Seamanship Quotation

“In political activity, then, men sail a boundless and bottomless sea; there is neither harbour for shelter nor floor for anchorage, neither starting-place nor appointed destination.”
— from Michael Oakeshott's
Political Education” (1951)

Monday, February 13, 2012

Catholic Bishops and Republicans prepare for war

Obama being Obama, he offered, last Friday, to make peace on a liberal issue on which he enjoys wide public support—requiring Catholic hospital and university employers to provide employee health insurance for contraceptive services.
With 57% of the general public and 56% of independent Catholics already in his corner, he presented a revised plan that would allow those employers to refrain from paying directly for contraceptive coverage—their insurers would be obligated to provide the coverage instead.

Obama effectively gets what he wants: near universal health insurance coverage for women and the freedom to get back to work on the economy.
Being the Obama they loath, however, Republicans scorned his offer to move on. Their leaders in Congress will proceed with legislation that will allow all employers in the US to follow their religious beliefs in deciding whether their employees get access to health insurance coverage for contraceptives. 

Rather than congratulate themselves on forcing another compromise out of a president who “doesn’t know how to lead,” they’ve chosen to side with the Conference of Bishops—and their stark insistence that the federal government not assist women to make choices they oppose.
Obama insists that no woman’s health should depend on “where she works.” Mitt Romney calls the regulation to accomplish that principle an “outrageous assault on religious conscience,” and Rick Santorum divines that this fight is about both religious freedom and government “control of our lives.”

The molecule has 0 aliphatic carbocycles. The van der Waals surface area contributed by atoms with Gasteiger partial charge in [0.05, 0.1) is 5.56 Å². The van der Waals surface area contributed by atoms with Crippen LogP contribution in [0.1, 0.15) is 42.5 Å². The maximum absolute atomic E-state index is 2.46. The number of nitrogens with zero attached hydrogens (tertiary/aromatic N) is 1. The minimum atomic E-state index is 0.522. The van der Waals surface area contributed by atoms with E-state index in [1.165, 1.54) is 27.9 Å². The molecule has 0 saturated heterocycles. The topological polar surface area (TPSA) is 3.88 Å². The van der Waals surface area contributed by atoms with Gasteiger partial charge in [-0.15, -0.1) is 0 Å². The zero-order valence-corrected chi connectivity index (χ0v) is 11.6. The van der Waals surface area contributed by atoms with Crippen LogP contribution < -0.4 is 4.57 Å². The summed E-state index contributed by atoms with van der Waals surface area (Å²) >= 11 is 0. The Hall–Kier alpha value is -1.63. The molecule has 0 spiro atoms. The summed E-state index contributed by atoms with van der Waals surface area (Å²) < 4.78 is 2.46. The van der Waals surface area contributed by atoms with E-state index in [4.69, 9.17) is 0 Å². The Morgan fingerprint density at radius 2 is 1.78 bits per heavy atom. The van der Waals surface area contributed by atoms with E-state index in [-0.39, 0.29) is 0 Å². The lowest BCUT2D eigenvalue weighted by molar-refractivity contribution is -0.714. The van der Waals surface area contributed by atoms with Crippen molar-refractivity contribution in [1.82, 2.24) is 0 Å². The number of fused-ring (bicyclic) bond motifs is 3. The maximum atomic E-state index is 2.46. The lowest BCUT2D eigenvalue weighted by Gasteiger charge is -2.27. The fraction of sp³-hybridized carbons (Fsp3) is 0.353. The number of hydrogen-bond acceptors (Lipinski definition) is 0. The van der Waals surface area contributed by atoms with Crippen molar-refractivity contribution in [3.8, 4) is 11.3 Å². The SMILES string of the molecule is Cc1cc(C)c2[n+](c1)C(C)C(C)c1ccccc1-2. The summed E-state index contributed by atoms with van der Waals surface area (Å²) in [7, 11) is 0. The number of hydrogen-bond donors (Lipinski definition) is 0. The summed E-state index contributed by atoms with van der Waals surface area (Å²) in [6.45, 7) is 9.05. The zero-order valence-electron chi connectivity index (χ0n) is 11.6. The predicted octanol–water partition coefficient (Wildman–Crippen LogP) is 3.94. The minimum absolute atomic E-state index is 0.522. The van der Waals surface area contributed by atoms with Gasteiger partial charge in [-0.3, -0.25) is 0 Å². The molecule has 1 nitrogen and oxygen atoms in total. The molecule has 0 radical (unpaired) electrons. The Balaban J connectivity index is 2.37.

Words in politics are disposable. Yet, the Republicans seem to have tied their fortunes to the “moral analysis” of the Bishops—a conference of wordsmiths that does not answer to swing voters or have any qualms about making women uncomfortable or sounding reactionary.

Mike Huckabee declared to a cheering conservative audience that “we are all Catholics now.” That’s a great one-liner. But, is it tenable politically? Can Romney or Santorum use that line in an acceptance speech at the Republican Convention next August and in a debate with Barack Obama?
In designing health and social programs, should a good president—Catholic, Mormon, or Evangelical—respond to a lobby of Catholic Bishops as good Catholic? 

After cramming on economics for so long, Democrats may not feel up to fighting with Republicans on an issue of conscience—this is: should the government defer to the teachings of Church hierarchy or to the preferences of individual believers and non-believers? It shouldn’t take elaborate preparation to stand up for a liberal principle that inspired the constitution.
When it comes down to whether a president answers to his church or to the people, Democrats would be well served to reply: “We’re all democrats; aren’t you?”

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